Masters 2013: They'll take their shots, and others'

Bubba Watson hits a gap wedge from just over 160 yards out of the straw during the second hole of a sudden-death playoff. Watson would land the improbable shot on the green and he two-putted to win the Masters.

Bubba Watson hits a gap wedge from just over 160 yards out of the straw during the second hole of a sudden-death playoff. Watson would land the improbable shot on the green and he two-putted to win the Masters.

— Yet another example that the Masters is unlike any other tournament: Many players make sure they try and duplicate memorable shots from previous tournaments.

And, yes, you can add Bubba Watson’s unforgettable playoff shot to the very top of the list.

“I’ll look at a new shot on the right-hand trees of 10,” Padraig Harrington said, referencing the area from where Watson hooked a wedged shot some 40 yards to set up his winning play on the second extra hole.

“That’s what you do (when you arrive at Augusta). The first thing you do is head into the trees and look at the shot for yourself. You’ve seen it on TV. Now, you want to see it for real.”

Players being different as they are, Harrington sees it one way and Brandt Snedeker another. To Harrington, standing where Watson was presents a shot he thinks he could maneuver. “It’s easier to cut the ball than draw it,” said the right-handed player. But to Snedeker, another righty, forget it.

“Not for me,” said Snedeker, who favors the right-to-left ball flight. “I won’t try it. I can’t try and hit that shot.”

But the reigning FedEx Cup champion does agree with Harrington that it’s part of the Masters charm to try and re-create memorable shots made by others. “Everyone can remember a shot at Augusta,” Snedeker said.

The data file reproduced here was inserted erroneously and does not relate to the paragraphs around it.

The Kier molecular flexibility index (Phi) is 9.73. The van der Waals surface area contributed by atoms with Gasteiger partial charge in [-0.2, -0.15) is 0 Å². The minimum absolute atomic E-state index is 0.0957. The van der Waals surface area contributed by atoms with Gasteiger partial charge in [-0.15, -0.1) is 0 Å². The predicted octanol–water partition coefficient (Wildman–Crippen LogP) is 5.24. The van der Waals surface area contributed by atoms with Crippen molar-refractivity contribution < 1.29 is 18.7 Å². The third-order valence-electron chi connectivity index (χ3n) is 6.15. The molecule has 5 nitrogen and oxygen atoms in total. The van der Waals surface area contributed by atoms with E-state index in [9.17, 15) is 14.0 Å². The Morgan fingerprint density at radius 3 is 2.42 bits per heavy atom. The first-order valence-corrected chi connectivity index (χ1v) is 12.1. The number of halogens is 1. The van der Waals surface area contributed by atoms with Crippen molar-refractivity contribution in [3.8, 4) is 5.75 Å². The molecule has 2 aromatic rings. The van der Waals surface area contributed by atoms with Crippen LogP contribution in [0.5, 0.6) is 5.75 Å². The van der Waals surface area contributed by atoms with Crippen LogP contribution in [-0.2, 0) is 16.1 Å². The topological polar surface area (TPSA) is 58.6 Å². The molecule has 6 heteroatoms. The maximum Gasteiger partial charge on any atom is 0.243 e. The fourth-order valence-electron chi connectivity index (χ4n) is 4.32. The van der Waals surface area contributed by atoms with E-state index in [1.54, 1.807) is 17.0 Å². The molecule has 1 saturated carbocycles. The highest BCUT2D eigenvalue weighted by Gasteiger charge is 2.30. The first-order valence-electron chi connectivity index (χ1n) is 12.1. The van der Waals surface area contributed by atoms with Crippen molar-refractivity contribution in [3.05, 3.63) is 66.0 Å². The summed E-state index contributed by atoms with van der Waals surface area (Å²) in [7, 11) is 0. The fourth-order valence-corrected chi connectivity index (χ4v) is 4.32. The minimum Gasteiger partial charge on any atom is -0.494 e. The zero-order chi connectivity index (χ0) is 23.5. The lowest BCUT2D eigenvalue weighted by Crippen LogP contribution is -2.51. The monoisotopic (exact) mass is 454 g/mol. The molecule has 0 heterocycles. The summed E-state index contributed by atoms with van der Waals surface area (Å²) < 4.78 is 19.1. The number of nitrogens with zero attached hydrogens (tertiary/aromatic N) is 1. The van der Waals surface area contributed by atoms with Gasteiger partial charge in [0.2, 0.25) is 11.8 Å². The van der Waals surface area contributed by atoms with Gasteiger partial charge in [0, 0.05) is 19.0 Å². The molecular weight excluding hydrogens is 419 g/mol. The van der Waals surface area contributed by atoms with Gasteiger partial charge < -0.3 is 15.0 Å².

Phil Mickelson’s unforgettable shot from trees at 13 en route to his third green jacket in 2010? Snedeker laughed. “I’ve been there. That’s just Mickelson at his finest.”

The iconic Larry Mize pitch-and-run that found the bottom of the cup from short right of the 11th fairway and crushed Greg Norman’s spirits in 1987? Snedeker nodded his head, because he’s taken a try at it several times and so has Harrington.

But the Irishman added two others that he tries. One is the unforgettable chip-in from the back of the 16th green, a shot that paved the way for Tiger Woods’ 2005 Masters win. The other would be the long second shot into the 15th green that Seve Ballesteros pulled into the water to ruin his chances at victory and open the door for Jack Nicklaus’ historic sixth win.

Why practice a shot that known for such misery? Vintage Harrington: He explained it as if it were an exorcism.

“He duffed it in the water. I don’t try and duff it, but this is the problem with the course. You gain experience, but you have excess baggage. Everyone carries a few scars that they remember.”

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